Interfaith education: An Islamic perspective


According to a teaching of the Prophet Muhammad, “the quest for knowledge is the duty of each Muslim, male or female”, where knowledge is meant as the discovery of the real value of things and of oneself in relationship with the world in which God has placed us. This universal dimension of knowledge is in fact a wealth of wisdom of the traditional doctrine naturally linked to the cultural and spiritual heritage of every human being and every believer of every faith. It allows for the respect of internal and external differences as positive elements of the cultural and spiritual heritage of mankind. In this sense, intercultural and interfaith education plays a fundamental role and fits naturally within the Islamic religious education framework. The author of this article is Vice-President and Imam of the Islamic Religious Community in Italy (Comunità Religiosa Islamica [COREIS] Italiana), an organisation which has been providing teachers and students with training on Islam and interfaith dialogue for almost twenty years with the support of the regional and national offices of the Italian Ministry of Public Education. Referring to existing interreligious and intercultural societies such as Azerbaijan, and a number of successful initiatives and projects, several of which COREIS is involved in, he demonstrates how interfaith education can effectively contribute to preventing the diffusion of anti-Semitism, Islamophobia and radicalism.


Éducation interconfessionnelle : une perspective islamique – Selon un enseignement du prophète Mahomet, « la quête du savoir est une obligation pour tout musulman, homme ou femme », le savoir étant entendu ici comme la découverte de la valeur réelle des choses et de soi-même, en relation avec le monde dans lequel Dieu nous a placés. Cette dimension universelle du savoir est en fait une source de sagesse de la doctrine traditionnelle, naturellement liée au patrimoine culturel et spirituel de tout être humain et de tout croyant de toute confession. Elle permet le respect des différences internes et externes en tant qu’éléments positifs du patrimoine culturel et spirituel de l’humanité. Dans cet esprit, l’éducation interculturelle et interconfessionnelle assume un rôle fondamental et trouve naturellement sa place dans le contexte de l’éducation religieuse islamique. L’auteur de l’article est vice-président et imam de la communauté religieuse islamique d’Italie (Comunità Religiosa Islamica [COREIS] Italiana), organisme qui dispense depuis presque vingt ans aux enseignants et élèves des cours sur l’islam et le dialogue interconfessionnel, avec le soutien des directions régionales et nationales du ministère italien de l’éducation publique. Se référant aux sociétés interreligieuses et interculturelles existantes telles que l’Azerbaïdjan, et à divers projets et initiatives concluants, COREIS étant impliquée dans plusieurs d’entre eux, il montre que l’éducation interconfessionnelle peut contribuer à prévenir efficacement la propagation de l’antisémitisme, de l’islamophobie et du radicalisme.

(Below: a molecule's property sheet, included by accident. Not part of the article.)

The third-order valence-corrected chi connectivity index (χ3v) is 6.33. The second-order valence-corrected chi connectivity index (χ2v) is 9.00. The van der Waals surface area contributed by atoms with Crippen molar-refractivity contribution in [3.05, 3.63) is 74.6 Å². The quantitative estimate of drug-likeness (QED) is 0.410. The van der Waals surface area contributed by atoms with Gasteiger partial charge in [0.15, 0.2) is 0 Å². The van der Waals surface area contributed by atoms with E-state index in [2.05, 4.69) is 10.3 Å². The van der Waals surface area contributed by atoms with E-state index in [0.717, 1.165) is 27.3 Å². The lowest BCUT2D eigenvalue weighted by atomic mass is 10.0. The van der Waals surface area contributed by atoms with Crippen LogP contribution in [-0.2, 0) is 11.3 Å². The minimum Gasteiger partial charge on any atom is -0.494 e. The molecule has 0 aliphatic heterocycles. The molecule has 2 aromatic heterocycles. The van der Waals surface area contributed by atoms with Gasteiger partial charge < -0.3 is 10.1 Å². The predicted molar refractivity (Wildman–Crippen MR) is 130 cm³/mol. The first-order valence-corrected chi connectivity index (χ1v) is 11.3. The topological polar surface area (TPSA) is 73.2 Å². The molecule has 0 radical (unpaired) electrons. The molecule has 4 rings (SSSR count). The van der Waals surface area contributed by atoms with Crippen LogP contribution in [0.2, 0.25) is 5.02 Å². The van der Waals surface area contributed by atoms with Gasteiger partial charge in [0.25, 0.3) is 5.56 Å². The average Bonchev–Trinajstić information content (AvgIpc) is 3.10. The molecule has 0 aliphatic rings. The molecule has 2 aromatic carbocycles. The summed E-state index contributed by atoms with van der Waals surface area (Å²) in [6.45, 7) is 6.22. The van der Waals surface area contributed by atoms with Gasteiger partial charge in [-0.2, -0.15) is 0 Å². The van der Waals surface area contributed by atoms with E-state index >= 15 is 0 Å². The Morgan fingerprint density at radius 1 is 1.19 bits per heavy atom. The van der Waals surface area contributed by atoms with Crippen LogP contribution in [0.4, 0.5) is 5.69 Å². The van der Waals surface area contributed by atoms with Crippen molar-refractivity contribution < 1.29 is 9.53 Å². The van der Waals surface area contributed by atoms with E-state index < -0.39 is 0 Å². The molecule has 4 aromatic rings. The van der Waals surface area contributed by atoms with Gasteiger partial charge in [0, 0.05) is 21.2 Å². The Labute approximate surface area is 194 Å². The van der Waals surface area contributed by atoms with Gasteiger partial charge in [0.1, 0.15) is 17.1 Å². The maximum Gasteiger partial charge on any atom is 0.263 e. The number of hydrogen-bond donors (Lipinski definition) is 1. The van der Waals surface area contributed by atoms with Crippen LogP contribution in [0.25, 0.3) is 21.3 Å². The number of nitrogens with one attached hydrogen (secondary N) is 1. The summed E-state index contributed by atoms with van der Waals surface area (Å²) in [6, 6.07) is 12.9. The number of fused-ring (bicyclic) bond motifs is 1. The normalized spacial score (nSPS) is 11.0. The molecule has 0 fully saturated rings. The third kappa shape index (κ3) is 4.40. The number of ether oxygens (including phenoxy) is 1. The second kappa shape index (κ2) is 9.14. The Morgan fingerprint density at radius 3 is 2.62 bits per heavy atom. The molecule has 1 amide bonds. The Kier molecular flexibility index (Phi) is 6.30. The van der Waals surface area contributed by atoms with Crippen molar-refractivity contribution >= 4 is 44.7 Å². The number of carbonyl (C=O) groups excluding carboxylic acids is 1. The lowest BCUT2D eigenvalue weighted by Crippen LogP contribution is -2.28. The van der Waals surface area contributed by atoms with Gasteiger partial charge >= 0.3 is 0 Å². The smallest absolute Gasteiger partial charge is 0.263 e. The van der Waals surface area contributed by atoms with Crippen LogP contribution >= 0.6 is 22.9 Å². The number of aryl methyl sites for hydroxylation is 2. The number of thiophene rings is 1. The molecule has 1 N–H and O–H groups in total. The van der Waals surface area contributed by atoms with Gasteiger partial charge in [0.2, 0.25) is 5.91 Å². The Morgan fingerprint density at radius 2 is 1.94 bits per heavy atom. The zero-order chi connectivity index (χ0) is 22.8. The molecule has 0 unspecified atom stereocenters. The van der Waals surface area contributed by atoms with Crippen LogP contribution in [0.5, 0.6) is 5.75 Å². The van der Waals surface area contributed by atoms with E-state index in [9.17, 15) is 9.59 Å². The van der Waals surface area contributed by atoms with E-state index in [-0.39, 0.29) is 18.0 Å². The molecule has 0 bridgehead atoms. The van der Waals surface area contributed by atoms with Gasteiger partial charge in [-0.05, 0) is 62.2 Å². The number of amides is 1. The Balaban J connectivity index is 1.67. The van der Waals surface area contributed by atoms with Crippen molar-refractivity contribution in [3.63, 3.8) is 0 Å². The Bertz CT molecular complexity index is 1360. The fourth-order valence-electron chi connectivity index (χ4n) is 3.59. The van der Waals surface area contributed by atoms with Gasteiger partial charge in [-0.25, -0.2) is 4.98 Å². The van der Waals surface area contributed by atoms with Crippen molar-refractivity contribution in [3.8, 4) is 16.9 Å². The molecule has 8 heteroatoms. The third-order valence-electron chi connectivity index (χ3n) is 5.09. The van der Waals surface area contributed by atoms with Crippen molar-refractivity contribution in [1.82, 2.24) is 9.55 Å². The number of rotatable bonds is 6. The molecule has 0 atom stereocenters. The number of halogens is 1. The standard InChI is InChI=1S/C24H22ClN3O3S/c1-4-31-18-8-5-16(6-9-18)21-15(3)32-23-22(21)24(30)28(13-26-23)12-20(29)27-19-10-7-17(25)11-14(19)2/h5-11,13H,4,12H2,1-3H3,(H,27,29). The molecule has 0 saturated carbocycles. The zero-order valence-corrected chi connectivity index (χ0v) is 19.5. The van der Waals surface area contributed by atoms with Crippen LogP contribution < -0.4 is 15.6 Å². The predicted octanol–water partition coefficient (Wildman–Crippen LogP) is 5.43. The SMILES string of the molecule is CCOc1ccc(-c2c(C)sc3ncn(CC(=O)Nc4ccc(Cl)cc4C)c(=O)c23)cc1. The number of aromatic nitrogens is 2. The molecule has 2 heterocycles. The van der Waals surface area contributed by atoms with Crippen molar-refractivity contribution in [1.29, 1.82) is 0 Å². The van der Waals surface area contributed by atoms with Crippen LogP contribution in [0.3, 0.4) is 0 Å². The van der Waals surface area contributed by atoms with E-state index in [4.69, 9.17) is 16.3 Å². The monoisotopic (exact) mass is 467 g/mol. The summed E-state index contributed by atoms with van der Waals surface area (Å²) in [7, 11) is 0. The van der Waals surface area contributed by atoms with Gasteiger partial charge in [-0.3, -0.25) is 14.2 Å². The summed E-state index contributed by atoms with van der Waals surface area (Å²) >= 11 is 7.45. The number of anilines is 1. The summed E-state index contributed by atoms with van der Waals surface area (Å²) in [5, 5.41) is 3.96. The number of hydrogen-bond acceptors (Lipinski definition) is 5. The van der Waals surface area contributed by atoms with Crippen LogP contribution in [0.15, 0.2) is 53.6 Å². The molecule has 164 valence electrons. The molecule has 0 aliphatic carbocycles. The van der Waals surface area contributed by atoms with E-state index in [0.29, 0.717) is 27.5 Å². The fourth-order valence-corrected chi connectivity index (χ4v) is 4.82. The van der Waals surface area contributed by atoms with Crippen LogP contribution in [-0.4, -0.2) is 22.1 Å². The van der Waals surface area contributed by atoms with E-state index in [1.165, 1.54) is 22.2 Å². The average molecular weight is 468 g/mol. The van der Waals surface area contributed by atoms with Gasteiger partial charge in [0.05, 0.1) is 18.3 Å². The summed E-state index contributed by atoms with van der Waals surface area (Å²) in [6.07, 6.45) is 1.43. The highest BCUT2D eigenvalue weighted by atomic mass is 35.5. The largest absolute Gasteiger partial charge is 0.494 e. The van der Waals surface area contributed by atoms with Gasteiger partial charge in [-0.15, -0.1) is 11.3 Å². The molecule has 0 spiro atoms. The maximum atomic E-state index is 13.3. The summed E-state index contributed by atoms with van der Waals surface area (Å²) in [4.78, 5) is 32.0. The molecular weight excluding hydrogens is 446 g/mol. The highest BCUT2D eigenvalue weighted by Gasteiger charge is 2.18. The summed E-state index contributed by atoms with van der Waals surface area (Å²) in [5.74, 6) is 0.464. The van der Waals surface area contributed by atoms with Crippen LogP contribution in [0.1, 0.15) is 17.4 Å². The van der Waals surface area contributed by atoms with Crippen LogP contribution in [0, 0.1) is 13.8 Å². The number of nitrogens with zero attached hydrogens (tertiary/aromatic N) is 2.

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  1. 1.

    Saint Augustine (c. 354 AD–430 AD), who was born and lived in a part of Northern Africa which is now predominantly Muslim, was an early Christian theologian and philosopher. He travelled to Europe and converted to Christianity in Milan in 386 AD, under the bishop Ambrose. Later he founded the first monastic communities in Europe. From 396 AD to 430 AD, he was Bishop of Hippo Regius (now Annaba, Algeria). His writings influenced the development of Western (Catholic) Christianity and Western philosophy. His statements about the Sophia Perennis suggest the idea of a primordial wisdom which has undergone each religious tradition before the coming of Christ and of which the Christian religion was just the latter revealed form.

  2. 2.

    A hadith [from “report” in Arabic] is an account of words or actions of the Islamic prophet Muhammad. A Sunan is a hadith collection.

  3. 3.

    The Latin expression “cuius regio, eius religio”, translated literally, means “whose realm, his religion”. It states that the religion of a ruler automatically becomes the religion of his subjects. This clause was included in the Treaty of Augusta (1555) as a political compromise among the rulers, which actually did not mean a religious freedom for all citizens.

  4. 4.

    Children in Italy start school when they are five or six years old according to the date of birth, so that they usually attend the fifth and final year of primary school while they are ten or eleven.

  5. 5.

    In 2015, the universal world exposition (Expo), a major public exhibition lasting six months, was held in Milan.


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Correspondence to Yahya Sergio Yahe Pallavicini.

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Pallavicini, Y.S.Y. Interfaith education: An Islamic perspective. Int Rev Educ 62, 423–437 (2016).

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  • interfaith education
  • Islam
  • Christianity